Atlanta’s Cycling Infrastructure
The cycling infrastructure of Atlanta is, in my opinion, more robust than most non-bike riders give it credit for. In Midtown, we rode through some neighborhoods. Although these roads in them didn’t have explicit bike infrastructure, it was still very comfortable to ride on them, as there really wasn’t much traffic coming through. Then, when we got to the cycle track on Piedmont, I hardly thought about the traffic to my right. The city has done a very good job with that lane by putting space between cyclists and automobiles.
Figure 1: The cycle track by Piedmont Park that feeds into the BiltLine. (Source: Google Maps.)
To make it even better, it flows smoothly into the BeltLine, the most robust piece of bike infrastructure in Atlanta. It has become clear to me that the BeltLine has helped serve as a catalyst for better bike infrastructure in Atlanta, and riding along it only made that clearer. I imagine riding on the BeltLine is how the Dutch must always feel while riding a bike: safe, at ease, and without the worry of cars being extremely close to you. The BeltLine is very exciting to me; it’s one of the projects that made me interested in Civil Engineering in the first place. I continue to be amazed and inspired by how such a simple idea can improve the standard of living in an area so drastically.
Figure 2: The full BeltLine project, in all its glory. (Note: the creation of some parts of the loop remain in progress.) (Source: https://beltline-wpengine.netdna-ssl.com/wp-content/uploads/2012/03/Get-Connected-Map-2016)
Riding Downtown was admittedly not as comfortable as riding in Midtown, but I was still pleasantly surprised that there were some well-designed cycle tracks. Most of the riding was smooth, but it is obvious that some of the intersections aren’t that safe and could use a better design.
Figure 3: The cycle track is a good start, but it’s clear that turning at this intersection would be a little difficult. (Source: Google Maps)
What’s most surprising to me about all of this infrastructure is something that Dr. Watkins mentioned at the end of our tour: Atlanta really only started actively trying to integrate bikes in the last few years. To me, that’s very exciting, as it shows that there is plenty of potential to continue to vastly improve the city’s transportation system.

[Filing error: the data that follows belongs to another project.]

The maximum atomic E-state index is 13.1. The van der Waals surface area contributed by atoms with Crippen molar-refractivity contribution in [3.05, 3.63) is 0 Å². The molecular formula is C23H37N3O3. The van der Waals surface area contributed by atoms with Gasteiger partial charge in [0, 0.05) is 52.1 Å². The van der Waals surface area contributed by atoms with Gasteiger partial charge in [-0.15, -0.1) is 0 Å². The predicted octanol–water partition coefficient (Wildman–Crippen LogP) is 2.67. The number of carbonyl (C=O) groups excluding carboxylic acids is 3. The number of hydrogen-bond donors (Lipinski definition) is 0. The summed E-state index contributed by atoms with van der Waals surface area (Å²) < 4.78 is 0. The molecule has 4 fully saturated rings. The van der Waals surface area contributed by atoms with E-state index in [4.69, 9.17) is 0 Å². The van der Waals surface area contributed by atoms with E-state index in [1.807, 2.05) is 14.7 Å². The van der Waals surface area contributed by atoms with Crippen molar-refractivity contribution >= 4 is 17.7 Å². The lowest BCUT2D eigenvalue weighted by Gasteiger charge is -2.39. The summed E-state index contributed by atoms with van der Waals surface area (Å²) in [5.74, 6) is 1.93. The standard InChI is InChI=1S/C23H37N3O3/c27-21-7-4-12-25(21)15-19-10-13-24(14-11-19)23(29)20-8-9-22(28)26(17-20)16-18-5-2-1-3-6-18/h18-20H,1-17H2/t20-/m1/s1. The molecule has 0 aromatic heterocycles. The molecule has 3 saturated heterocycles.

Dutch Cycling Infrastructure
For all the praise we could heap onto the City of Atlanta for taking important steps towards bike integration in the past few years, our infrastructure is the little league compared to that of the Dutch. A statistic from one of Mark Wagenbuur’s videos on Dutch biking infrastructure is perfectly illustrative of this: bikers are thirty times more likely to suffer an injury while riding a bike (Wagenbuur, 2011). Thirty! The reasons why are obvious, though. Primarily, the change towards bike transportation started from the top. When it became clear that people were fed up with cars ruling the roads, the Dutch government sprang into action. “Build it and they will come,” was their mindset beginning in the 1970s (Wagenbuur 2014). They started to change their policy on transportation to one that prioritized people on bikes. Automobile traffic is an afterthought to them in the same way that bike traffic is an afterthought to planners in the United States. Now, bikes are an integral part of Dutch culture. It’s eye-opening to me that such a drastic change can take place because of the actions of some protesters, leading to large scale changes in transportation that have revolutionized the country.